U.S. companies posted record profits in 2021, even as Americans struggled with rising consumer prices amid the COVID-19 pandemic.
Corporate pretax profits surged 25% year over year to $2.81 trillion, the Bureau of Economic Analysis said on Wednesday. That’s the largest annual increase since 1976, according to the Federal Reserve.
When taxes are factored in, last year’s corporate profit increases were even more of an outlier. They soared 37% year over year, more than any other time since the Fed began tracking profits in 1948.
The considerable jump in corporate profits highlights how businesses have passed off rising production and supply costs to consumers and lends weight to criticism by top Democrats that outsize price hikes are at least partially responsible for rising inflation.
“Corporate greed is motivating large companies to use the pandemic and supply-chain issues as an excuse to raise prices simply because they can,” House Energy and Commerce Committee Chairman Rep. Frank Pallone (D-N.J.) said during a February inflation hearing.
Democrats will likely keep the topic of rising corporate profits front and center ahead of a Senate Budget Committee hearing next week titled: “Corporate Profits Are Soaring as Prices Rise: Are Corporate Greed and Profiteering Fueling Inflation?”
The progressive group Groundwork Collaborative, which focuses on economic issues and has repeatedly criticized corporate America for its price hikes during the pandemic, was also quick to come out with a statement after the corporate profit data was released.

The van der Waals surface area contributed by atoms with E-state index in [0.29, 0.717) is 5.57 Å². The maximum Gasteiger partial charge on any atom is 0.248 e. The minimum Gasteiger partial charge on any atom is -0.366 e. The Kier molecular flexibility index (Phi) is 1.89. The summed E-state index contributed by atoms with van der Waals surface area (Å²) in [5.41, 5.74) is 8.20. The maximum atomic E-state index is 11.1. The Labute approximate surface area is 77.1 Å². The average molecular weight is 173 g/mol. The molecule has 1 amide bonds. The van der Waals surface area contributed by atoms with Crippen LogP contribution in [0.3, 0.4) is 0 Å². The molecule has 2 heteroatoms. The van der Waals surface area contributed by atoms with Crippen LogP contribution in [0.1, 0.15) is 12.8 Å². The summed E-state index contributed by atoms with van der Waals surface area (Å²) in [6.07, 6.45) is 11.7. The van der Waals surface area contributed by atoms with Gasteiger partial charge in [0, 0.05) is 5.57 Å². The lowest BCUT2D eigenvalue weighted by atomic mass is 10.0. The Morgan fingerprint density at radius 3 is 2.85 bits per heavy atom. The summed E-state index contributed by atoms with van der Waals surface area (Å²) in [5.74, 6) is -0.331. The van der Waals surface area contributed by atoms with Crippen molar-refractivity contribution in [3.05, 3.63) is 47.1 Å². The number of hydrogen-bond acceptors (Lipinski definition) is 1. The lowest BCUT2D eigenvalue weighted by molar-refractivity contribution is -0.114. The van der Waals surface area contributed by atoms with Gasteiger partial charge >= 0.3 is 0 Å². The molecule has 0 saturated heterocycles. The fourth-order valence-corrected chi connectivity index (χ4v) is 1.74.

“CEOs can’t stop bragging on corporate earnings calls about jacking up prices on consumers to keep their profits soaring—and today’s annual profit data shows just how well their inflation strategy is working,” Groundwork’s executive director Lindsay Owens said. “These megacorporations are cashing in and getting richer, and consumers are paying the price.”
Consumer prices jumped 6.7% in 2021 as snarled supply chains caused by the COVID-19 pandemic sent commodity prices and other products that businesses rely on soaring. And that trend has continued into this year, with recent inflation data showing consumer prices up 7.9% year over year in February, the biggest gain since 1982.
The average American’s wages have increased 11% to offset some of those price increases, but real wage growth—a measure of wages adjusted for price increases—has been under pressure recently.
In February, real wage growth decreased 2.6% from a year ago, according to the Bureau of Labor Statistics. While it has been difficult for wages to keep pace with inflation, Morgan Stanley economists expect consumer earnings will continue to rise, causing corporate profit margins to take a hit in 2022.
“Wage gains are not just due to the rapid recovery from the COVID-19 shock that may ease as the economy loses some steam,” Morgan Stanley economists Julian Richers and Ellen Zentner told Bloomberg. “Instead, higher wage growth in excess of productivity is likely to be the norm, not the exception, for some time as the labor share of corporate income normalizes.”
In the fourth quarter of 2021, corporate profit growth did slow sharply, rising just 0.7% from the previous quarter. Still, in every quarter of 2021, U.S. corporations’ overall profit margin remained above 13%, a level reached during only one previous quarter in the past 70 years.
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